The platform helps the curators in their research. They use it to recruit artists for various artistic events in Poland and abroad. The ‘Borders of Globalisation’ exhibition, curated by Sobczak and co-curated by Kucharska accompanied the Mediations Biennale in 2014, was the first exhibition exclusively based on a list of artists from the Polish Art Tomorrow project. The exhibition examined the complexities of globalization processes at an individual scale by presenting a series of private narratives. The database helped to construct a performance part of the Festival of New Art – the ‘Labyrinth’ in 2016, which took place in Frankfurt (O). Soon, we shall witness an accomplishment of an ambitious plan to organise a big exhibition based on the Polish Art Tomorrow database. It shall feature all artists contributing to the project and willing to take part in it. Also, there is an idea to update and extend the project’s database with names of curators and art theoreticians. Hopefully, with a financial support, the wish to publish a book presenting the profiles of a hundred artists from the project shall come true. The book would be distributed for free to the major curators and galleries in Europe.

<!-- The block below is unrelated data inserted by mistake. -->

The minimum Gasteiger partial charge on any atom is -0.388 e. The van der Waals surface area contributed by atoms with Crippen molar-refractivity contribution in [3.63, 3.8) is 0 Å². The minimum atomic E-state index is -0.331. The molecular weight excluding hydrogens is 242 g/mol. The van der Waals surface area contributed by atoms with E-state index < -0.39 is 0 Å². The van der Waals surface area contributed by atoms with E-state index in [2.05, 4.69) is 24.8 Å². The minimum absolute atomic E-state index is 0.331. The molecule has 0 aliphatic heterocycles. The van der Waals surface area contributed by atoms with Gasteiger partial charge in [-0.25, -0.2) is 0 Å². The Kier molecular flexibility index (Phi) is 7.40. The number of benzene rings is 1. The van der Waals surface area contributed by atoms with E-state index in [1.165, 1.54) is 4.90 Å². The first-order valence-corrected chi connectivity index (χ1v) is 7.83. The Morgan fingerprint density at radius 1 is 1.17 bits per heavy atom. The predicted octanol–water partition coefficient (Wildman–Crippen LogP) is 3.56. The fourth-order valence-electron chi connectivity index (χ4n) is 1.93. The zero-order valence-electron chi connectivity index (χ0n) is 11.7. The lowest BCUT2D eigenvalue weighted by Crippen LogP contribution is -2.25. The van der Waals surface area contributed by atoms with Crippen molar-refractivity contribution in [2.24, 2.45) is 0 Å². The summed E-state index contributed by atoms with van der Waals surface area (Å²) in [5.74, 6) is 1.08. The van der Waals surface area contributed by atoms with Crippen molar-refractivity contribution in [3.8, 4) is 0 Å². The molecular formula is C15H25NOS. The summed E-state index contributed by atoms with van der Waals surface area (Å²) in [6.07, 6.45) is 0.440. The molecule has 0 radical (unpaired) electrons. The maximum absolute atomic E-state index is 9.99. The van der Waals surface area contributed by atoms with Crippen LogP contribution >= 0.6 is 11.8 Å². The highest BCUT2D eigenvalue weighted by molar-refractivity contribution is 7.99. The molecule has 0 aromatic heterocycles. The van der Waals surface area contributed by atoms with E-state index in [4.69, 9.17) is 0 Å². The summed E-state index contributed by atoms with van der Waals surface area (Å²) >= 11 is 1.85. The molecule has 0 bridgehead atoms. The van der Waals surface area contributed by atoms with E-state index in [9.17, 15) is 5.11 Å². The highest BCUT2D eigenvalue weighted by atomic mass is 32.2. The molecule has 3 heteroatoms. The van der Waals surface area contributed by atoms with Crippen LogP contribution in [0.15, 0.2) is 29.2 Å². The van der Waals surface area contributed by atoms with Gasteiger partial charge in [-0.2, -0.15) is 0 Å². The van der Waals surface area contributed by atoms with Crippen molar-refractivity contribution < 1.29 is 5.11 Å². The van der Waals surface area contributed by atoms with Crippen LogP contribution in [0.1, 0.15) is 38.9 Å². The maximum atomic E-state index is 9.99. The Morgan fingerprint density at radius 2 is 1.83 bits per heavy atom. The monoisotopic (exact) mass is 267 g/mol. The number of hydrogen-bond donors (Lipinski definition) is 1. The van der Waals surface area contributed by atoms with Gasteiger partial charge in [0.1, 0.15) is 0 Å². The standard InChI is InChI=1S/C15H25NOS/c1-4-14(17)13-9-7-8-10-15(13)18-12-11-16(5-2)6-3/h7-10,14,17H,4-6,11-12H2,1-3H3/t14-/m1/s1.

Despite financial difficulties, which slow down the necessary improvement of the website layout, the initiative is worth continuing, developing and supporting. It transforms both the local art circles – often ambitious but hermetic, and not really into competing in the neoliberal art market system – and the Warsaw-centered establishment. It does make a difference in the changing landscape of the Polish art scene today. The more projects promote the diversity of artistic phenomena in Poland, the better.
*This article is interview based. An interview with Sławomir Sobaczk took place on the 8th of December 20017.
Written by Ewelina Jarosz